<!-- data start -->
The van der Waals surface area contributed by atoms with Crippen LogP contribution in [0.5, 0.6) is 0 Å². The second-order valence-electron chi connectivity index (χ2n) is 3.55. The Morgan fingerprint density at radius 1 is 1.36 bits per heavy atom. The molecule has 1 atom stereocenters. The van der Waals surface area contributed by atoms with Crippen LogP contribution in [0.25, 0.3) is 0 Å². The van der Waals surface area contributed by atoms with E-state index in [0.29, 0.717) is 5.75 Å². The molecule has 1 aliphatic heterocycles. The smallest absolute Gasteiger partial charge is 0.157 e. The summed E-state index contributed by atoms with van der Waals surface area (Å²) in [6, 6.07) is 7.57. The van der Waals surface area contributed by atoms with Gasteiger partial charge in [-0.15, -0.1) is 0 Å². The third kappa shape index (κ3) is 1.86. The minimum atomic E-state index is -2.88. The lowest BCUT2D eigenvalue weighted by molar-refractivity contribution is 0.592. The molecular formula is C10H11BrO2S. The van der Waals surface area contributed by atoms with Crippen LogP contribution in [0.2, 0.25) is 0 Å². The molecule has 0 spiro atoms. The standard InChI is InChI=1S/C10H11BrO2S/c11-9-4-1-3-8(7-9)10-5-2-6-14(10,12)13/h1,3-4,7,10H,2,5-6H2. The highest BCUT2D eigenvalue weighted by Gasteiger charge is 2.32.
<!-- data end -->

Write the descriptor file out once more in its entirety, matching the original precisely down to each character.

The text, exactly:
The van der Waals surface area contributed by atoms with Crippen LogP contribution in [0.5, 0.6) is 0 Å². The second-order valence-electron chi connectivity index (χ2n) is 3.55. The Morgan fingerprint density at radius 1 is 1.36 bits per heavy atom. The molecule has 1 atom stereocenters. The van der Waals surface area contributed by atoms with Crippen LogP contribution in [0.25, 0.3) is 0 Å². The van der Waals surface area contributed by atoms with E-state index in [0.29, 0.717) is 5.75 Å². The molecule has 1 aliphatic heterocycles. The smallest absolute Gasteiger partial charge is 0.157 e. The summed E-state index contributed by atoms with van der Waals surface area (Å²) in [6, 6.07) is 7.57. The van der Waals surface area contributed by atoms with Gasteiger partial charge in [-0.15, -0.1) is 0 Å². The third kappa shape index (κ3) is 1.86. The minimum atomic E-state index is -2.88. The lowest BCUT2D eigenvalue weighted by molar-refractivity contribution is 0.592. The molecular formula is C10H11BrO2S. The van der Waals surface area contributed by atoms with Crippen LogP contribution in [0.2, 0.25) is 0 Å². The molecule has 0 spiro atoms. The standard InChI is InChI=1S/C10H11BrO2S/c11-9-4-1-3-8(7-9)10-5-2-6-14(10,12)13/h1,3-4,7,10H,2,5-6H2. The highest BCUT2D eigenvalue weighted by Gasteiger charge is 2.32.